Polls can be difficult to read. During the federal election, Canadians told pollsters health care was their number one concern. And then in the biggest poll of them all — the election itself — the party that slashed health-care funding by billions annually was elected to its third majority.
The Liberal party had two basic planks to its health-care platform. First, try to convince voters that putting back all the money they stripped from the system over two terms in power on the very eve of the election made the party the saviour of health care. Failing that, revert to plank two: “We’re not as bad for publicly funded health care as the Canadian Alliance.”
The Alliance was playing its own Orwellian version of semantics over the definition of two tier. Apparently, Alberta Premier Ralph Klein and his then right-hand cabinet colleague Stockwell Day favouring the establishment of for-profit health facilities doesn’t fall into that definition.
The Alliance did get one thing right — as did the other opposition parties — funding cuts by the Liberal government have hurt the system and gave rise to the call for private health facilities in the first place.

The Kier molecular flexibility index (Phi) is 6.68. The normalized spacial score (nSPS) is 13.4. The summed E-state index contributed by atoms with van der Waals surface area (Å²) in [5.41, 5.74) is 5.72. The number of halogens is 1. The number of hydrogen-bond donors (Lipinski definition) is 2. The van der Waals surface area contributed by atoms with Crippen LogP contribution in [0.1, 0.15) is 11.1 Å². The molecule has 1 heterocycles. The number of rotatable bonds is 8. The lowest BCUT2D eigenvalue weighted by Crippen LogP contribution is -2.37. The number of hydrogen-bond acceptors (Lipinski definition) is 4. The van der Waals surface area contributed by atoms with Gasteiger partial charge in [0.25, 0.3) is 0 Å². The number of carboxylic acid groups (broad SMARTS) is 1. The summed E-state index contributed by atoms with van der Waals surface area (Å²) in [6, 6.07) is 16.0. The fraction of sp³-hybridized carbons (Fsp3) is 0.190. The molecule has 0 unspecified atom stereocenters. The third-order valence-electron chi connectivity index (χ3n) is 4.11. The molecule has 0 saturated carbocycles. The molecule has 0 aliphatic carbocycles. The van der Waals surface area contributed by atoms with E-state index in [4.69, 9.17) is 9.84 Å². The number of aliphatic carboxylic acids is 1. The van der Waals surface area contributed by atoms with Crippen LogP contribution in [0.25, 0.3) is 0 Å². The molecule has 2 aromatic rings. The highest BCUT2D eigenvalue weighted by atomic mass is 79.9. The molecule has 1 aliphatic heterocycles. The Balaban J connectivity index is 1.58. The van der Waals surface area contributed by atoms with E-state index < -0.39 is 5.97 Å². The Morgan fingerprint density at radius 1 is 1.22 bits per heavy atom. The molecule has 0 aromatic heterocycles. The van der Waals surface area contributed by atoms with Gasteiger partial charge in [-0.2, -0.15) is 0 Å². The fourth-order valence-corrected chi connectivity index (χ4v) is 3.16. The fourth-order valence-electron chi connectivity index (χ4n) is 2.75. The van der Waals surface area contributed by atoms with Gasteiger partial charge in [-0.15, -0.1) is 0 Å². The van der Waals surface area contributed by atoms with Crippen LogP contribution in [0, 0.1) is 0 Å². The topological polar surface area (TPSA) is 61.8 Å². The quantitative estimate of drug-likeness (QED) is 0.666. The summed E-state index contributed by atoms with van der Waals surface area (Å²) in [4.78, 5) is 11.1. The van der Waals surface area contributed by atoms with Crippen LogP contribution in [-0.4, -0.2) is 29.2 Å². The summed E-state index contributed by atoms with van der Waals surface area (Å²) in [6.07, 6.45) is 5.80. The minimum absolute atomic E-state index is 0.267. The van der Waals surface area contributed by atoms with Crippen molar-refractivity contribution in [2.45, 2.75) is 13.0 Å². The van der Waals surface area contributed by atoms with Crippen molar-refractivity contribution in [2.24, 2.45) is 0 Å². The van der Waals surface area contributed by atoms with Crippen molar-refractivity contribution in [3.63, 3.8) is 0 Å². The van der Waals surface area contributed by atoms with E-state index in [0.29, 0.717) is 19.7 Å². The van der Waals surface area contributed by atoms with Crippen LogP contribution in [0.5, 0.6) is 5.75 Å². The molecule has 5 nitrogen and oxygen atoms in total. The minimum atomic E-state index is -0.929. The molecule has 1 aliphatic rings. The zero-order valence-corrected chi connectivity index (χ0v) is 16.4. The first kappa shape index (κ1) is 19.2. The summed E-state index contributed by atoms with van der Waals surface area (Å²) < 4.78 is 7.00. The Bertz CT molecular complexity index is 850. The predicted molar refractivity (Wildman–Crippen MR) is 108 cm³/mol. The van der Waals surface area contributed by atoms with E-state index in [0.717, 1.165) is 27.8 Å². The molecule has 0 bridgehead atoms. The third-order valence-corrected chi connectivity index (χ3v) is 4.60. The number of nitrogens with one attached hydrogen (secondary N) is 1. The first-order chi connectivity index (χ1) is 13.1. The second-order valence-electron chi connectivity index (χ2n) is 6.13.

Provincial governments share some of the blame for cutting funds and failing to restructure the system to meet needs. But massive reductions in federal transfer payments had a direct impact on the quality of care in this country.
Canada’s health-care system is a precious advantage for businesses competing with the economic powerhouse south of the border. In the United States, health care consumes 13.5 per cent of GDP (and rising), whereas in Canada the figure is four points lower. It is unlikely the U.S. will ever move to change a system where too many third parties are making barrels of cash from disease and illness, leaving Canada with perhaps its only opportunity to get an edge on America’s economy-of-scale advantage.
Canada’s health system can keep the workforce healthier at lower costs. But this advantage will only survive if the system receives the funding and attention it deserves.
Now that the election is over it’s time for the Liberals to put their money where their rhetoric is. Financial surpluses need to be directed to health care, but on top of that human resource strategies need to be developed and implemented to ensure the health of the system.
This country is suffering from a severe shortage of nurses — a problem that is worsening. Over the last decade, nurses have been laid off and stressed out, and the message received is: “don’t go into nursing unless being underpaid, burned-out and unappreciated match your career goals.”
Ottawa and the provinces need to develop a national HR strategy to solve the nursing shortage. It’s the one New Year’s resolution Jean Chretien can make to truly support publicly funded health care.
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